The artist duo Karl & Carl (Karl Hedin and Björn Carl Perborg) offers a generous mix of animation, sculpture, video and photography. Bizarre and uncanny situations occur as the searchlight is directed towards human beings and their relationship to the planet, the universe, life and death.
”Still No Response From The Void” (”Ännu inget svar från tystnaden”) is the title of Karl & Carl’s sincere and surprisingly accessible exhibition. On a jumpy road from science fiction to broken hearts, the artists navigate through the wetlands of poetry in a dialogue, where misunderstandings bring about unexpected meanings and where new connections constantly appear.
– It’s important to stay close to the limits of your understanding of the existence. That’s where we try to go in all our works, Karl & Carl explains. The exhibition is a tribute to the pointless, the ridiculous, the pathetic and the ungraspable. It also pays tribute to the cosmic distances. Between people. (Before this distance was measured to 1,5 metres).
A cabinet of grief with a coffin (or is it a spaceship?), images from crematoria and a video where people queue to throw themselves off a balcony, is combined with a pulpit, where a curator recites empty phrases collected from the curatorial statements of international biennials.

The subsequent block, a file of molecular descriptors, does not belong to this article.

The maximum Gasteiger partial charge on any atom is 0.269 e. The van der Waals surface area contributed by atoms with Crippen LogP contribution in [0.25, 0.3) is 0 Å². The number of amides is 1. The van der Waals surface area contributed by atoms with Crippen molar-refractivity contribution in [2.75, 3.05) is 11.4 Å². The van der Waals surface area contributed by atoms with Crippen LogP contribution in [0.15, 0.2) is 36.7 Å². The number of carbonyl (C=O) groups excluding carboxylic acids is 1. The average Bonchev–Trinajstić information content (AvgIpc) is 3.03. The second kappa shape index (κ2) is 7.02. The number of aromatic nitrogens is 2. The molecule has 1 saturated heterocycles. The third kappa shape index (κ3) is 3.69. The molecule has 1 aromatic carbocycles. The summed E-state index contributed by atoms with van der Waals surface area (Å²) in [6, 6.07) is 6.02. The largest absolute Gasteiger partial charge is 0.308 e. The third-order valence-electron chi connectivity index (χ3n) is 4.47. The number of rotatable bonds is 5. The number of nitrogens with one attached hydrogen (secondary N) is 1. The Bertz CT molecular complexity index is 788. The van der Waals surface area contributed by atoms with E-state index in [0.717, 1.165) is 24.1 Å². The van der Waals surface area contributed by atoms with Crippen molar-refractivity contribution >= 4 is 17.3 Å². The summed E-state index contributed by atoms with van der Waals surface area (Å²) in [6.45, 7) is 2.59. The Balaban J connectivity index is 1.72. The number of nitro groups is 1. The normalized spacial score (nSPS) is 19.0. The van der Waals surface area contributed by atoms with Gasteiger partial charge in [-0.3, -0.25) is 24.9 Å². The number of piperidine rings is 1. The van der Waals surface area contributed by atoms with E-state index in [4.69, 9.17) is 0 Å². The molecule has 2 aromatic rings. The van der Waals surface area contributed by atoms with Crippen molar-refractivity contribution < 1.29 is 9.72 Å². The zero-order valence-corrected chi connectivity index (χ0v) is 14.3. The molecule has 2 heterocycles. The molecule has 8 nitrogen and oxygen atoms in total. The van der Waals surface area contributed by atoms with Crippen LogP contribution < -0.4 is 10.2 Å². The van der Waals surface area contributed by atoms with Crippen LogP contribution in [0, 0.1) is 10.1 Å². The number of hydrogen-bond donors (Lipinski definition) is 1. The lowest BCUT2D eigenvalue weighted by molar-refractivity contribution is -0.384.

An exhibition consisting of five oversized suitcases and a two channel video installation. In a personal way, all the works reflect upon places, travelling, origin and nostalgia. Every suitcase hosts a miniature art exhibition space inside. Suitcase 1 shows an installation with an animation, »The warmest winter in 250 years«.
Finally, a two channel video installation is completing the show. It is »Immigrant Song«, in which, on one screen, Berlin-based drummer Hannes Lingens plays a variation of the drum groove from Led Zeppelin’s »Immigrant Song« using firework rockets as drumsticks. On the other screen fireworks on a night sky go off in synchronization with the drumbeats from the first screen.
The Collectors retells a story about the Collyer brothers, who lived as recluses in New York City during the first half of the 20th century. Newspaper clippings, archive photographs, text and animated reconstructions are kept in filing cabinets. All together they speak about solitude, collecting mania and a stubborn fight for acceptance.
The Collyer brothers collected almost anything. When they died a hole had to be made in the roof to get in and clean the place out. Fifteen pianos, three tailor’s dummies, the chassis of a T-ford, a dinosaur egg, an early x-ray equipment, the jawbones of a horse, five violins, Christmas trees, two organs, fifteen thousand books about medicine, pinup pictures, baby carriages and more than six tons of newspapers were among the things removed from the house.
In Stories From the Suitcase a David Attenborough-like voice-over guides us through five such stories presented inside a blown-up sculptural scenography. The interest for meta-art and artists’ economic conditions is represented in Money And the Video Artist.
Finally, a couple of brand new works are also shown. The Cuisine Bizarre Kitchen is an interactive video installation made in collaboration with Frans Einarsson and with the support of Konstnärsnämnden, the Swedish Arts Grants Committee. Most of the works had never been shown in Sweden before.